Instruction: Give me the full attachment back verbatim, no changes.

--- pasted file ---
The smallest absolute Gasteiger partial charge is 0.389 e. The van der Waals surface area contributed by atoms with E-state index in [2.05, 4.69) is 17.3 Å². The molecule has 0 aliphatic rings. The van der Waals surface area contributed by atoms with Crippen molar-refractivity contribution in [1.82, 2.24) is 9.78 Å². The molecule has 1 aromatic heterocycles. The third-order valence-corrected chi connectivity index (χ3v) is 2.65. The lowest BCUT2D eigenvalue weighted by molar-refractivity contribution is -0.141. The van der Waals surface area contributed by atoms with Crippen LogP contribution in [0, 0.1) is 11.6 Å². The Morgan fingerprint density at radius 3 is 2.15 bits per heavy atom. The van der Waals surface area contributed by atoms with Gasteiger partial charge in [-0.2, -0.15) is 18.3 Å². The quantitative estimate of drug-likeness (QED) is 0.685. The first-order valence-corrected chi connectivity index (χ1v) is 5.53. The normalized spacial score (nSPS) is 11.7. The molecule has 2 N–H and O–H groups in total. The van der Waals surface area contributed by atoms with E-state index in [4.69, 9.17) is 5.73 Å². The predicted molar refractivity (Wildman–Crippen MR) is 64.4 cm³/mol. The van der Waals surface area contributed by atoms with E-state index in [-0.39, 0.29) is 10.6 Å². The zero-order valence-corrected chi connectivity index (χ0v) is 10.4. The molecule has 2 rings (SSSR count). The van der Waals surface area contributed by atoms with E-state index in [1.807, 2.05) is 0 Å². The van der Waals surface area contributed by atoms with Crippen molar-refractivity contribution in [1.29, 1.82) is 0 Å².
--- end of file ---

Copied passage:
The smallest absolute Gasteiger partial charge is 0.389 e. The van der Waals surface area contributed by atoms with E-state index in [2.05, 4.69) is 17.3 Å². The molecule has 0 aliphatic rings. The van der Waals surface area contributed by atoms with Crippen molar-refractivity contribution in [1.82, 2.24) is 9.78 Å². The molecule has 1 aromatic heterocycles. The third-order valence-corrected chi connectivity index (χ3v) is 2.65. The lowest BCUT2D eigenvalue weighted by molar-refractivity contribution is -0.141. The van der Waals surface area contributed by atoms with Crippen LogP contribution in [0, 0.1) is 11.6 Å². The Morgan fingerprint density at radius 3 is 2.15 bits per heavy atom. The van der Waals surface area contributed by atoms with Gasteiger partial charge in [-0.2, -0.15) is 18.3 Å². The quantitative estimate of drug-likeness (QED) is 0.685. The first-order valence-corrected chi connectivity index (χ1v) is 5.53. The normalized spacial score (nSPS) is 11.7. The molecule has 2 N–H and O–H groups in total. The van der Waals surface area contributed by atoms with E-state index in [4.69, 9.17) is 5.73 Å². The predicted molar refractivity (Wildman–Crippen MR) is 64.4 cm³/mol. The van der Waals surface area contributed by atoms with E-state index in [-0.39, 0.29) is 10.6 Å². The zero-order valence-corrected chi connectivity index (χ0v) is 10.4. The molecule has 2 rings (SSSR count). The van der Waals surface area contributed by atoms with E-state index in [1.807, 2.05) is 0 Å². The van der Waals surface area contributed by atoms with Crippen molar-refractivity contribution in [1.29, 1.82) is 0 Å².